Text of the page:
It wasn’t the first time he didn’t want to be bothered while gaming. That was very common when we lived together — and I get it. I don’t want to be bothered while I’m writing (seriously, get out), and sometimes I don’t want to be bothered while I’m gaming (and I never want to be bothered while I’m playing Tetris). But. I felt like I was trying to change myself into a more acceptable mold, which made no sense on so many levels. I suspect he had pursued me — years ago — because I was something other. For a time, his pursuit had been unsuccessful because I was busy being other (he could raid, and I could go to this party without him). But it becomes difficult, when you live with and give a shit about someone, to feel that he has lost interest in spending time with you. Our youth exacerbated this feeling—we were in our twenties; we hadn’t spent decades settling into any kind of comfortable silence. And he had wanted to spend time with me once, had actively persuaded me into his life. Yet somehow I became this nagging thing that repeatedly asked him to do the dishes. And maybe if I became this other type instead of the person I used to be, things would be okay again, and I wouldn’t have to leave or change or upset the balance of our lives.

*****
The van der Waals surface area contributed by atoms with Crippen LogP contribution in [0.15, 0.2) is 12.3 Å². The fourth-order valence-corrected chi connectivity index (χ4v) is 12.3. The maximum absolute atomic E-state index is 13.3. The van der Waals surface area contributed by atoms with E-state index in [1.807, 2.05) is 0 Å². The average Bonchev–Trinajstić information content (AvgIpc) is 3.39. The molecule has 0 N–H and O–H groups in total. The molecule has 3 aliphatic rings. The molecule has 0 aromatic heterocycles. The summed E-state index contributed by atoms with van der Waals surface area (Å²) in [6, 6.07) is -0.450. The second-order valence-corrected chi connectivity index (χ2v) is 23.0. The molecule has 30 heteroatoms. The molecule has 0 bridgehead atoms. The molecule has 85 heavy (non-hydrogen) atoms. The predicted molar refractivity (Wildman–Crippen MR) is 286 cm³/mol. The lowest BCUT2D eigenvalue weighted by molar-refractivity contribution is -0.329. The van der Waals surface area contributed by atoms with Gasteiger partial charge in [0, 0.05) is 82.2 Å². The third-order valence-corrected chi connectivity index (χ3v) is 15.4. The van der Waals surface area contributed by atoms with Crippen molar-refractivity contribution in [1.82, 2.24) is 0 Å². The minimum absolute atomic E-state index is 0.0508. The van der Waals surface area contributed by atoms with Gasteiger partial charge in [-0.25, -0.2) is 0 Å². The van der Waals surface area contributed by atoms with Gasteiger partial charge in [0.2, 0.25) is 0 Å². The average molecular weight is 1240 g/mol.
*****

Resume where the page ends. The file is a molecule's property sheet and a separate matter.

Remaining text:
Still, I knew I should be doing something more with my time than waiting on someone to want me. I should at least be writing a better novel, or going to see that band no one wanted to see with me.

The real issue, of course, wasn’t that he had lost interest in me, but that I had lost interest in myself. We’re all taught to base our self-worth on external factors, and I don’t know if anyone can eradicate that mindset entirely. But effort is better than ignorance.

When we broke up, I said it was about children. He wanted kids in the near future, and I didn’t want kids at all. This was true (still is), but there was a lot of other stuff. For me, maybe, it was about the broader implications of the turned head and the disparaging look. The “ye-eah?” that made me realize I was no longer a person I wanted to be — much less write about.